DUST-ENHANCED SNOWMELT SCENARIOS
As of this writing on April 3, the Upper Colorado River Basin Snotel network is reporting 116% of median Peak SWE, as those sites approach their median Peak SWE dates. Within the framework of the “Snowmelt Runoff Scenarios” table above those SWE totals, as of April 1, place the watershed marginally within the “High Peak SWE” domain. Current dust conditions could be characterized as “Moderate”, if event D4 did reach the Willow Creek Pass locale, or as “Minimal/No” if it did not. Should the recent rate of dust-on-snow events continue, dust intensity certainly could worsen at Willow Creek Pass and in this northern portion of the Upper Colorado River Basin before the end of snow season.
As of this writing, no current streamflow data are available for the Willow Creek Above Willow Creek Reservoir gauge, and no historic median flow data are available for comparison with WY 2013 and 2012 hydrographs. Observed Willow Creek flow, during our site visit, appeared low and very clear.
As always, spring weather will dictate the frequency and duration of dust exposure at the snowpack surface and the consequent impacts of reduced snow albedo on snowmelt runoff timing and rates. As of this writing (Thursday, April 3) it is currently snowing and additional accumulations are expected throughout the Colorado mountains over the coming weekend, burying dust layer D4, where present, with more clean snow. A high pressure ridge and drier weather is expected to develop by the 8th or 9th.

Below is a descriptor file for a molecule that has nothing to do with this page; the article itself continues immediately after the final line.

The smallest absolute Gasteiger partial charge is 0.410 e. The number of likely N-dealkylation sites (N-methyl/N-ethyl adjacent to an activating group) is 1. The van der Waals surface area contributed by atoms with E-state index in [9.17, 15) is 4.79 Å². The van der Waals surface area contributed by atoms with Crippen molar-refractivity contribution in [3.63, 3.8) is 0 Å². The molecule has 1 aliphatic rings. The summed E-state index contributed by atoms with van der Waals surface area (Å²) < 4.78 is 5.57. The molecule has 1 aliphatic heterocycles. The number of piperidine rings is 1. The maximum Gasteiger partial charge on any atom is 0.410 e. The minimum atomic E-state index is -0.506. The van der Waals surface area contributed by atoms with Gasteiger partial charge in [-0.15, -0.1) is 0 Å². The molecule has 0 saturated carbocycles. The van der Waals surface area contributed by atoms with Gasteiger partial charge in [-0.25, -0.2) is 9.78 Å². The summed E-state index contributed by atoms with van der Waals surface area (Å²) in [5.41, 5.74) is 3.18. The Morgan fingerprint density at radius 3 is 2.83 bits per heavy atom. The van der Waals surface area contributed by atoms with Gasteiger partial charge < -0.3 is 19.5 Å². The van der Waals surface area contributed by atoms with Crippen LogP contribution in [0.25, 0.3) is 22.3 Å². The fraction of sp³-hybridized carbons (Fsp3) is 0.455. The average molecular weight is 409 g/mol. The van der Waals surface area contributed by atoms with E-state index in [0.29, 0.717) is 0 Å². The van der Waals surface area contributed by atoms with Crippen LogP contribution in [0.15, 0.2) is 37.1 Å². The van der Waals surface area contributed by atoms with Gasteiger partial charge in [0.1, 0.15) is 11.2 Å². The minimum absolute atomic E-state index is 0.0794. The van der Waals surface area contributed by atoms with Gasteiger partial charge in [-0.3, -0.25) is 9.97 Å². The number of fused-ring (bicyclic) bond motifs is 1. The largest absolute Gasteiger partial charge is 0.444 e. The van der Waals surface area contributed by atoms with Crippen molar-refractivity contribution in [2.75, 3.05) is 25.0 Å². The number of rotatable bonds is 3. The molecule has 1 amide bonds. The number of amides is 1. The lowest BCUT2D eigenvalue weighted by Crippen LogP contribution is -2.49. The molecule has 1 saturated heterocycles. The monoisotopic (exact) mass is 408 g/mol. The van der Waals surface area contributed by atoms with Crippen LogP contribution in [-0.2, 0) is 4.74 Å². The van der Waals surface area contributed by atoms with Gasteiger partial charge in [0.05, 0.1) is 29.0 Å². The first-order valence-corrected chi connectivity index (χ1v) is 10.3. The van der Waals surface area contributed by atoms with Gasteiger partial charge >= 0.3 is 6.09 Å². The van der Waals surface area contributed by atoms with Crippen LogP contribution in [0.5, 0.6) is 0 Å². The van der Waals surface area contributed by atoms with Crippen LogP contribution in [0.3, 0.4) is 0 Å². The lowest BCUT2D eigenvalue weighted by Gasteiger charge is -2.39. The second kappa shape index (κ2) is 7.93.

The NOAA 6-10 day outlook for April 7-11, issued April 1, anticipates substantially below-average precipitation throughout Colorado for that period. A dry period could enable the emergence of the strong dust layer D4 and rapid snowpack warming described above.
NOAA’s 8-14 day outlook foresees a return to normal precipitation conditions. Occasional storms could result in short-term restoration of higher snowcover albedo, and/or could deliver additional dust-on-snow.
Given those near-term forecasts, onset of higher elevation Willow Creek snowmelt runoff may be delayed, or moderated if already beginning at lower elevations. If D4 is present, the expected dry period in the 6-10 day projection may enable the extensive exposure of dust layer D4 in the Willow Creek watershed. That emergence would accelerate snowpack warming at higher elevations, where cold content remains. Then, whenever D4 dust was exposed, the solar energy absorbed by the dust would then enhance snowmelt rates and accelerate runoff at all elevations.
If April and May remain drier than average, with prolonged periods of sunny weather and persistently low snow albedo values (from D4 dust, if present), very high snowmelt rates may sustain that initial surging to above-average (or well above) peak discharge at an earlier-than-average date, consuming most of the snowcover, then followed by a sharper decline in flows to below-median levels.
In the absence of D4 or other dust, and given average spring weather, and given median snowpack Peak SWE, runoff in the Willow Creek watershed may mirror median behaviors.
See the Willow Creek Pass CODOS Site Reference Page for site details and an archive of site-specific reports.